As we are celebrating the World Environment Day (WED) on June 5 with the theme of “Ecosystem Restoration” we also need to analyse whether or not we have succeeded, even tried, enforcing the green laws enacted for the protection and promotion of the natural environment.
Since 1974, the WED has become a global platform to declare that pollution is a business of shame in the environment. The WED was firstly observed in the United States in 1974 with the theme of “Only One Earth”. The milestone was set by the 1972 Stockholm Declaration. A home to 26 principles, Stockholm declaration emphasizes control of pollution and conservation of natural resources. The convention gave a message that humans are at the centre of development and environment.
This year, Pakistan is hosting WED with a pledge to plant 10 billion trees to restore over one million hectares of forest across the country. Last year, WED was hosted by Columbia in partnership with Germany under the theme of “Time with Nature”. Similarly, in 2019, WED was hosted by China with a “Beat Air Pollution” theme. In 2018, India hosted it with a “Beat Plastic Pollution” theme. However, India is yet to take significant steps in banning the use of plastics. It thus fails to stand by the commitment.
Where does Nepal stand?
The Constitution of Nepal hosts a plethora of fundamental rights that supplement the right to clean and green environment of the citizens. The Environment Protection Act (EPA), 2019, which is enacted to enforce right to clean environment envisaged under Article 30 of the constitution embodies environmental principles like sustainable development, Environment Impact Assessment (EIA), or Polluter Pays Principle (PPP) to foster purposive and progressive environmentalism.
These green laws mandate that there should be developments but that development should be in closest possible harmony with the environment. Otherwise, there would be development at the cost of the environment ultimately resulting in total devastation.
As per the Act, a victim of environmental pollution is entitled to file an application at the concerned authority demanding compensation from the person or organization involved in causing the pollution. This goes in line with polluter pays principle (PPP), as provisioned under Article 30(2) of the Constitution of Nepal. The notion of PPP finds a prominent place under Principle 16 of 1992 Rio Declaration which mirrors Principle 22 of Stockholm Declaration of 1972.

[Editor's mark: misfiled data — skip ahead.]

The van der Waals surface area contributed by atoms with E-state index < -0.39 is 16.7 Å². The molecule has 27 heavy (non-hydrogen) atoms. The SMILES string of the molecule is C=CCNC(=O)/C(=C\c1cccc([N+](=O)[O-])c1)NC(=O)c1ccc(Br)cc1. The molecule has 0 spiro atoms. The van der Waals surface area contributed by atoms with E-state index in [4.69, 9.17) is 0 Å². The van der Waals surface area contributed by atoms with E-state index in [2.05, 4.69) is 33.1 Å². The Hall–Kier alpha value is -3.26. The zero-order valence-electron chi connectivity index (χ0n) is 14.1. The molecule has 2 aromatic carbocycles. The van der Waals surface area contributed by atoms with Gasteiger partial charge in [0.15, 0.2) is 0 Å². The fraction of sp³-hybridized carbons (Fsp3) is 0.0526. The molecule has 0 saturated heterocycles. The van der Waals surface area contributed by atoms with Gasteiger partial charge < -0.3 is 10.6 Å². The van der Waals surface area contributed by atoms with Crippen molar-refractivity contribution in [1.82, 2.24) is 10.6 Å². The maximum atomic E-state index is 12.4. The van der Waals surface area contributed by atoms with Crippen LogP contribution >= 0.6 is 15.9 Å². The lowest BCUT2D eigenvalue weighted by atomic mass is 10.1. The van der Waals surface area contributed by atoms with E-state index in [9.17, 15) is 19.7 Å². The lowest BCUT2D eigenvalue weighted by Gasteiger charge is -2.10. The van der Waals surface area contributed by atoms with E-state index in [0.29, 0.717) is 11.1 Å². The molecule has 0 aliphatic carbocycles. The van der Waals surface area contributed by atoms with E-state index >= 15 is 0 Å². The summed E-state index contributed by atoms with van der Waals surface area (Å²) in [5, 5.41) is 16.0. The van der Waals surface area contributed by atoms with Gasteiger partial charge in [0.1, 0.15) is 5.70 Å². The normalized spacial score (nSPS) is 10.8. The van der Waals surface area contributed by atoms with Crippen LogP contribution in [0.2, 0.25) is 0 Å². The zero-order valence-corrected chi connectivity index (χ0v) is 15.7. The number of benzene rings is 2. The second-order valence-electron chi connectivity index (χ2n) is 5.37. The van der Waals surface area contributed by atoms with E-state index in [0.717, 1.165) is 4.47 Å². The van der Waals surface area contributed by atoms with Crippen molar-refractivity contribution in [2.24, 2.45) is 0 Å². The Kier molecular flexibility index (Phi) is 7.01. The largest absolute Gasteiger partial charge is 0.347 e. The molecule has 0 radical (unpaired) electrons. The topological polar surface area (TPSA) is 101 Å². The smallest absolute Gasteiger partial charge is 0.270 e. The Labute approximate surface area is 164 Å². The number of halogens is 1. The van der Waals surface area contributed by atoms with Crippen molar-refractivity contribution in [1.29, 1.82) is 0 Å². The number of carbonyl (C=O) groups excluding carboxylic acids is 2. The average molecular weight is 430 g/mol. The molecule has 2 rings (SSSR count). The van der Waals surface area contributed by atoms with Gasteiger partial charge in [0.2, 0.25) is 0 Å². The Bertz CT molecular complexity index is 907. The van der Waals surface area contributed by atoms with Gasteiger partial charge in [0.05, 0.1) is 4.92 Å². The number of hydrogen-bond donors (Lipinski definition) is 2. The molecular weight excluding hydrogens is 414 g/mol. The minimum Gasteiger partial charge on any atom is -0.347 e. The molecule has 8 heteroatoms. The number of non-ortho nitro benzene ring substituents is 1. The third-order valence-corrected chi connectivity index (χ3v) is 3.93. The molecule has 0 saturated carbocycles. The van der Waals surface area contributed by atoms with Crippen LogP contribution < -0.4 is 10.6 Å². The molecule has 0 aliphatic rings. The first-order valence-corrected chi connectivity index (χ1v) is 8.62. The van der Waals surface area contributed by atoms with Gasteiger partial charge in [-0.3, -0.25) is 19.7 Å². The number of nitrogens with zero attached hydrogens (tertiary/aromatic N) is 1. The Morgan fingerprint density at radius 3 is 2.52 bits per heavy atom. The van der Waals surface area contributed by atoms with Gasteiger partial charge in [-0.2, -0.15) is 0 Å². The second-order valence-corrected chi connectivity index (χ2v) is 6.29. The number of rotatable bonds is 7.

Unlike the erstwhile 1997 Environment Protection Act, the 2019 Act redefines the term “pollution” so as to include waste, chemical, heat, sound, electronic magenta or radiations that have potential to degrade the quality of the natural environment. In addition to this, the expression “harmful substances” has been defined in line with Basel Convention (1989) in an inclusive form that includes harmful wastes incidentally transported from one national boundary to the other.
Interestingly, the 2019 Act prohibits carrying out any developmental work in non-compliance of Environment Study Report, Environmental Management Plan, Environment Assessment Report and Supplementary Environment Impact Assessment. The 1997 environment law had only provision for Initial Environmental Examination and Environment Impact Assessment (EIA). The present Act places more restrictions so as to strike a balance between development and environment.
Moreover, the government has been empowered to declare any place with natural heritage, rare wildlife, plants or places with biodiversity and places of historical and cultural significance as protected areas. The government has also been conferred with the power to classify any area as a green zone.
Nepal has ample constitutional provisions to promote environmentalism. The government needs to enforce the green laws that exist for the cause of green democracy.
Similarly, the government is entitled to restrict the movement of people in and around a place which has been declared a “polluted area” where harmful materials or wastes have been stored or disposed of.
The EPA (2019) allows the government to take part in carbon trading in line with international treaties and agreements with foreign governments or organizations.
The current EPA hosts measures for protecting the fundamental rights of citizens to live in a clean and healthy environment. It seeks to guarantee compensation against pollution. Besides, the law directs the private as well governmental institutions to refrain from undertaking any developmental activities at the cost of the environment.